The ledge is nished to 4mm thick in the upper and lower bouts, slightly more in the waist, and swelling gently out to the tips of the corners. Then I proceed to to forming the long arch from the neck to tail. The shape of this arch has sometimes been described mathematically as a catenary -- the shape taken by a chain freely suspended from two level points. There is a fair bit af variation to be found in the archings of various classical violins, and there is no need to idealise the description of these forms unnecessarily -- though for the mathematically inclined, it can be an interesting study.
When I look at the arching, I am more interested in trying to come to a more intuitive understanding of course based on years of experience where I was more interested in copying outer models. I try to imagine myself into the material -- get a sense of the static loads required, the pressure of the soundpost, the twisting of the body with the pull of the strings.
I am aiming for a simple, efcient, and restful strength where all parts share the load equally, but yet will be sensitive to the subtlest of vibrations.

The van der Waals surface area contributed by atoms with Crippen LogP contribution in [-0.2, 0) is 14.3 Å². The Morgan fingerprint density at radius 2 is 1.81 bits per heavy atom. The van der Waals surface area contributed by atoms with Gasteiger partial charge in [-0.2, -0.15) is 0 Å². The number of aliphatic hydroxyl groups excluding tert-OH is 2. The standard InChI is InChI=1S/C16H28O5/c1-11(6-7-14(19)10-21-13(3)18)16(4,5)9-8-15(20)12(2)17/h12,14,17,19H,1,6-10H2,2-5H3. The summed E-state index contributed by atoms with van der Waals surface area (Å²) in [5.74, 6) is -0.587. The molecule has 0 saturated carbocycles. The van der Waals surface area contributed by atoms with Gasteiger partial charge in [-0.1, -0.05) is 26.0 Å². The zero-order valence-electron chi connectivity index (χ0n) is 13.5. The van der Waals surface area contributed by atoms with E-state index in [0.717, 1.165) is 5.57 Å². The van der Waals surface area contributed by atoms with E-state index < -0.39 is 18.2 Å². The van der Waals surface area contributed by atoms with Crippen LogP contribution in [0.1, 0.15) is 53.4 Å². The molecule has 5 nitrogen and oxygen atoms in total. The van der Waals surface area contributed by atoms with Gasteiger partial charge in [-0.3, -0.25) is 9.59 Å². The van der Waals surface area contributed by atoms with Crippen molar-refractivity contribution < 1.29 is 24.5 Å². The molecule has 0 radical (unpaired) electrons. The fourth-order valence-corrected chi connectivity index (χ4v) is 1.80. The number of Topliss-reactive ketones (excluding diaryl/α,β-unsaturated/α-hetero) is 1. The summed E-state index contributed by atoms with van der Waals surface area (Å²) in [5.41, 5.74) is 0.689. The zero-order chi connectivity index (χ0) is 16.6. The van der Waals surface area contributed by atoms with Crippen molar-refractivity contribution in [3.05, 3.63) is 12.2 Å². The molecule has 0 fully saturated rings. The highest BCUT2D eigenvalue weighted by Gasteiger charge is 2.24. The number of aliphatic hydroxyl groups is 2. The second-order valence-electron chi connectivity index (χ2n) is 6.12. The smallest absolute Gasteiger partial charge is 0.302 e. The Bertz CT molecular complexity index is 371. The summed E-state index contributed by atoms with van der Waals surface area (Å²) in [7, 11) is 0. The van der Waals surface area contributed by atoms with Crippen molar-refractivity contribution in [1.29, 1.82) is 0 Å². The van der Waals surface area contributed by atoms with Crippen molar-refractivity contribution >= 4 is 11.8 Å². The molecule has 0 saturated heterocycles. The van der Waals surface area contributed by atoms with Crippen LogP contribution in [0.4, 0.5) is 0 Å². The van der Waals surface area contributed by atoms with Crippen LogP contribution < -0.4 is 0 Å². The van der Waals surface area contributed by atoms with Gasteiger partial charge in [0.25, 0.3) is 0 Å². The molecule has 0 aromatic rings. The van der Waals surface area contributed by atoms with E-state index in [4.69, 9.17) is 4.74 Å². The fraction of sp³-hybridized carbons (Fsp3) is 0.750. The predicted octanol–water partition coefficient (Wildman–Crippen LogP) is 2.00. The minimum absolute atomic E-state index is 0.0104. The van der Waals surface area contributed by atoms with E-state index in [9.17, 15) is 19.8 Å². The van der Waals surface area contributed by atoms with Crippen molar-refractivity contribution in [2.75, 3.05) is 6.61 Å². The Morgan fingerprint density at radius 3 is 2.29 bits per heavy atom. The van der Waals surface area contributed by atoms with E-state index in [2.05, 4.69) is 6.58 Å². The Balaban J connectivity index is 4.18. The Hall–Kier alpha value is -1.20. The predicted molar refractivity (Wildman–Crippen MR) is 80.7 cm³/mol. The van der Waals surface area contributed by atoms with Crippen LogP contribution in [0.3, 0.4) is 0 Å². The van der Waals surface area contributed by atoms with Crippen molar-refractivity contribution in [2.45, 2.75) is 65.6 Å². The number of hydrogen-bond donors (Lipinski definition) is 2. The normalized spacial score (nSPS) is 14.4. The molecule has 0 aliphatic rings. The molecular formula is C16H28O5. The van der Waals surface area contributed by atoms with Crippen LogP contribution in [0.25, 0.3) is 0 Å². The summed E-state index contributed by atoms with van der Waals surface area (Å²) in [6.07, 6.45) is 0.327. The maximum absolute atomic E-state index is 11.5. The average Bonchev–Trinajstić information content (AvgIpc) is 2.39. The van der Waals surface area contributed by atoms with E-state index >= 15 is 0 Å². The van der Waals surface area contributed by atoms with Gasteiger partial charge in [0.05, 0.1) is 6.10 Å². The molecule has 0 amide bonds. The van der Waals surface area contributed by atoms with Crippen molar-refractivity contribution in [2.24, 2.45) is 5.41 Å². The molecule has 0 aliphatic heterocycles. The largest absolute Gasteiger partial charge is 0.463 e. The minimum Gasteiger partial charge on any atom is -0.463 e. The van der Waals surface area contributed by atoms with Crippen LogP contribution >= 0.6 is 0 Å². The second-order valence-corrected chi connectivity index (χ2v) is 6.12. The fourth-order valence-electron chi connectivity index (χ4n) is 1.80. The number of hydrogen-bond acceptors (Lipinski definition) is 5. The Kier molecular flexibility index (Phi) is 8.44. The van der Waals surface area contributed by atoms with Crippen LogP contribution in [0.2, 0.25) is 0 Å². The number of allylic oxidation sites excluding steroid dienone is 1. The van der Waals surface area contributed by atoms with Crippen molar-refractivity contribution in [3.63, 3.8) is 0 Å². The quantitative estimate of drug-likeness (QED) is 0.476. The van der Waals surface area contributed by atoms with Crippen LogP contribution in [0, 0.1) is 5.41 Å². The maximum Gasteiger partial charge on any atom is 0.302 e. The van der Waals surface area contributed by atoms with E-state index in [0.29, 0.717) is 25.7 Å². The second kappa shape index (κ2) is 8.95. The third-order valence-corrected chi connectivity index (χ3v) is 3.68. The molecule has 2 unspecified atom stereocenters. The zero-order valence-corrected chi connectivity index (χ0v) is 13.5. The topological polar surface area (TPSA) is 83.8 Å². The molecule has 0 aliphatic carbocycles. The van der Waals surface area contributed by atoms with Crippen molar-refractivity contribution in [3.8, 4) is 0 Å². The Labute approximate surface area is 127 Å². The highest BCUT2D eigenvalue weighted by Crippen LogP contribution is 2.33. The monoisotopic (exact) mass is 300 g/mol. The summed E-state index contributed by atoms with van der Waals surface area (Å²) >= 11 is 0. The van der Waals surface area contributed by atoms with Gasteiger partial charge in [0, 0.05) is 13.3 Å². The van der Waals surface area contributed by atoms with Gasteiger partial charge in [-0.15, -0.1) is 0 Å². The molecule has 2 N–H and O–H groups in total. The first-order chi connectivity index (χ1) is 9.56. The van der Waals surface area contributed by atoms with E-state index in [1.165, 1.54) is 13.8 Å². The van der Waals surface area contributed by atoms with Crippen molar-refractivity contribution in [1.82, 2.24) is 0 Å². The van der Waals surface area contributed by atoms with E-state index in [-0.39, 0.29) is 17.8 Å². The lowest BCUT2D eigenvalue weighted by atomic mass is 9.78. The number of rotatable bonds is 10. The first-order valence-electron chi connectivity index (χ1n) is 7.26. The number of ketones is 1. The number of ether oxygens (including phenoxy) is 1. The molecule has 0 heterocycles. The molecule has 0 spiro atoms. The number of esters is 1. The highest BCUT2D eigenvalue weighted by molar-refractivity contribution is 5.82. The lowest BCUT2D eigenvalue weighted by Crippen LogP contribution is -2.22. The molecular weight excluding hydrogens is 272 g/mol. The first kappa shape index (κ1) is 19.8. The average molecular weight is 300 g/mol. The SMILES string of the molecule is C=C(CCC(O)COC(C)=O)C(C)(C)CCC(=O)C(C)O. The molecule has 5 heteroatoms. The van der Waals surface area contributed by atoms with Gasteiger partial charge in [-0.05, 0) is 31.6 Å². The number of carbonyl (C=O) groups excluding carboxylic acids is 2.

The sense of judgment in these things develops with experience -- or least the condence that allows the freedom to work in this manner. Arching guides or templates made from existing instruments or mathematically generated can be of help, but I nd that the best tool for this long back arch is a exible 12 ruler that can be used as a spline -- when bent to the surface it will easily show up any irregularities and provide a smooth, fair, and efcient curve.
Still, the ends of the arch should be judiciously recurved to allow for greater freedom and exibility. After the long arch has been nished to my satisfaction, I turn now to the transverse arching, which so far has been left rough and full.
The traditional arching guides or quinte are as set of 5 templates that are placed across the plate -- at the widest parts of the upper and lower bouts, the narrowest part of the waist and in the hollows of the transition from the bouts into the corners. Any number of these are available from books, drawings, plans, or existing instruments. Again for the mathematically minded, there is an interesting construction for these curves that has been getting attention in recent years: the curtate cycloid, which is a mathematical curve that is drawn by tracing a point within a circle as that circle rolls along a straight line.
If the circumference of the circle is the length of the desired arch, and the distance of the point from the centre is half the height of the desired arch, then the curves traced are a remarkably close t to those seen in many classic violins that is, as long as the proper adjustments are made to the end recurves, and a bit of allowance is made for normal discrepancies and distortions.